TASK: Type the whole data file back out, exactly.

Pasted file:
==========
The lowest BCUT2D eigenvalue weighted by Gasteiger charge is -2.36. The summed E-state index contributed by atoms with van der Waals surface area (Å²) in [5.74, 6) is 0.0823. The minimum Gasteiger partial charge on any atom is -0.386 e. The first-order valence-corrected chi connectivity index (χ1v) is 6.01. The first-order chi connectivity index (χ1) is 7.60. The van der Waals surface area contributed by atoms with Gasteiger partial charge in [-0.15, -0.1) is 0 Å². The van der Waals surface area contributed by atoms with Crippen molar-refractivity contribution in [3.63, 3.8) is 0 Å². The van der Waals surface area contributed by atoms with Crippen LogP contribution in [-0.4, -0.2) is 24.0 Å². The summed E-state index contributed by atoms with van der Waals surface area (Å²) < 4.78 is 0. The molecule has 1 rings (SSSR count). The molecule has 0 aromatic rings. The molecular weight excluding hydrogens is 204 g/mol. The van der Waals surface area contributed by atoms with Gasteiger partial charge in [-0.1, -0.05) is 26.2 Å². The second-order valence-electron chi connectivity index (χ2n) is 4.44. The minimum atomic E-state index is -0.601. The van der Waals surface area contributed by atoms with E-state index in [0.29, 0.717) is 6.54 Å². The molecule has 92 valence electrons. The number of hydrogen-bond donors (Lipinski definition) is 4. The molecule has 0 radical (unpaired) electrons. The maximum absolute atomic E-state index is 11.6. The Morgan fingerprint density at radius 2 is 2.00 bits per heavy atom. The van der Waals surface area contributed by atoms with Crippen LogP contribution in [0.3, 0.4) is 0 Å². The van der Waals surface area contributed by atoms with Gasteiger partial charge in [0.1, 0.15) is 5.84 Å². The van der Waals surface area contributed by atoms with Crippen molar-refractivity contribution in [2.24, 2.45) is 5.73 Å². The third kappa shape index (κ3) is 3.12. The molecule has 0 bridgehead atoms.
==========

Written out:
The lowest BCUT2D eigenvalue weighted by Gasteiger charge is -2.36. The summed E-state index contributed by atoms with van der Waals surface area (Å²) in [5.74, 6) is 0.0823. The minimum Gasteiger partial charge on any atom is -0.386 e. The first-order valence-corrected chi connectivity index (χ1v) is 6.01. The first-order chi connectivity index (χ1) is 7.60. The van der Waals surface area contributed by atoms with Gasteiger partial charge in [-0.15, -0.1) is 0 Å². The van der Waals surface area contributed by atoms with Crippen molar-refractivity contribution in [3.63, 3.8) is 0 Å². The van der Waals surface area contributed by atoms with Crippen LogP contribution in [-0.4, -0.2) is 24.0 Å². The summed E-state index contributed by atoms with van der Waals surface area (Å²) < 4.78 is 0. The molecule has 1 rings (SSSR count). The molecule has 0 aromatic rings. The molecular weight excluding hydrogens is 204 g/mol. The van der Waals surface area contributed by atoms with Gasteiger partial charge in [-0.1, -0.05) is 26.2 Å². The second-order valence-electron chi connectivity index (χ2n) is 4.44. The minimum atomic E-state index is -0.601. The van der Waals surface area contributed by atoms with E-state index in [0.29, 0.717) is 6.54 Å². The molecule has 92 valence electrons. The number of hydrogen-bond donors (Lipinski definition) is 4. The molecule has 0 radical (unpaired) electrons. The maximum absolute atomic E-state index is 11.6. The Morgan fingerprint density at radius 2 is 2.00 bits per heavy atom. The van der Waals surface area contributed by atoms with Crippen LogP contribution in [0.3, 0.4) is 0 Å². The van der Waals surface area contributed by atoms with Gasteiger partial charge in [0.1, 0.15) is 5.84 Å². The van der Waals surface area contributed by atoms with Crippen molar-refractivity contribution in [2.24, 2.45) is 5.73 Å². The third kappa shape index (κ3) is 3.12. The molecule has 0 bridgehead atoms.